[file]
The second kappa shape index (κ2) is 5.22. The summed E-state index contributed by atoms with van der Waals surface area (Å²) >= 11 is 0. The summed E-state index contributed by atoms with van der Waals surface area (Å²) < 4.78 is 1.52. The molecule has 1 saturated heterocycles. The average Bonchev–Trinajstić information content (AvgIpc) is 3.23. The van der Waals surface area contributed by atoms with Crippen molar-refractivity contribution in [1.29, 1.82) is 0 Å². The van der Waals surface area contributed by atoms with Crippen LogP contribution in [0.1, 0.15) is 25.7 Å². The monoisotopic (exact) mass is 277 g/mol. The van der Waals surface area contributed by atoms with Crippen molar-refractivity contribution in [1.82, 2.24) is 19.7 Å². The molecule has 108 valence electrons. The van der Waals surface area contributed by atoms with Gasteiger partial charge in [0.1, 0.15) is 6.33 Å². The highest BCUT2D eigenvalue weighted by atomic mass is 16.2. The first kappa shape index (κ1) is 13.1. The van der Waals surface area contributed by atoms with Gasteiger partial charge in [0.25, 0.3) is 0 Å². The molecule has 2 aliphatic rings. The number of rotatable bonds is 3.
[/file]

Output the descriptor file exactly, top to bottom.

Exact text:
The second kappa shape index (κ2) is 5.22. The summed E-state index contributed by atoms with van der Waals surface area (Å²) >= 11 is 0. The summed E-state index contributed by atoms with van der Waals surface area (Å²) < 4.78 is 1.52. The molecule has 1 saturated heterocycles. The average Bonchev–Trinajstić information content (AvgIpc) is 3.23. The van der Waals surface area contributed by atoms with Crippen molar-refractivity contribution in [1.29, 1.82) is 0 Å². The van der Waals surface area contributed by atoms with Crippen LogP contribution in [0.1, 0.15) is 25.7 Å². The monoisotopic (exact) mass is 277 g/mol. The van der Waals surface area contributed by atoms with Crippen molar-refractivity contribution in [1.82, 2.24) is 19.7 Å². The molecule has 108 valence electrons. The van der Waals surface area contributed by atoms with Gasteiger partial charge in [0.1, 0.15) is 6.33 Å². The highest BCUT2D eigenvalue weighted by atomic mass is 16.2. The first kappa shape index (κ1) is 13.1. The van der Waals surface area contributed by atoms with Gasteiger partial charge in [0.25, 0.3) is 0 Å². The molecule has 2 aliphatic rings. The number of rotatable bonds is 3.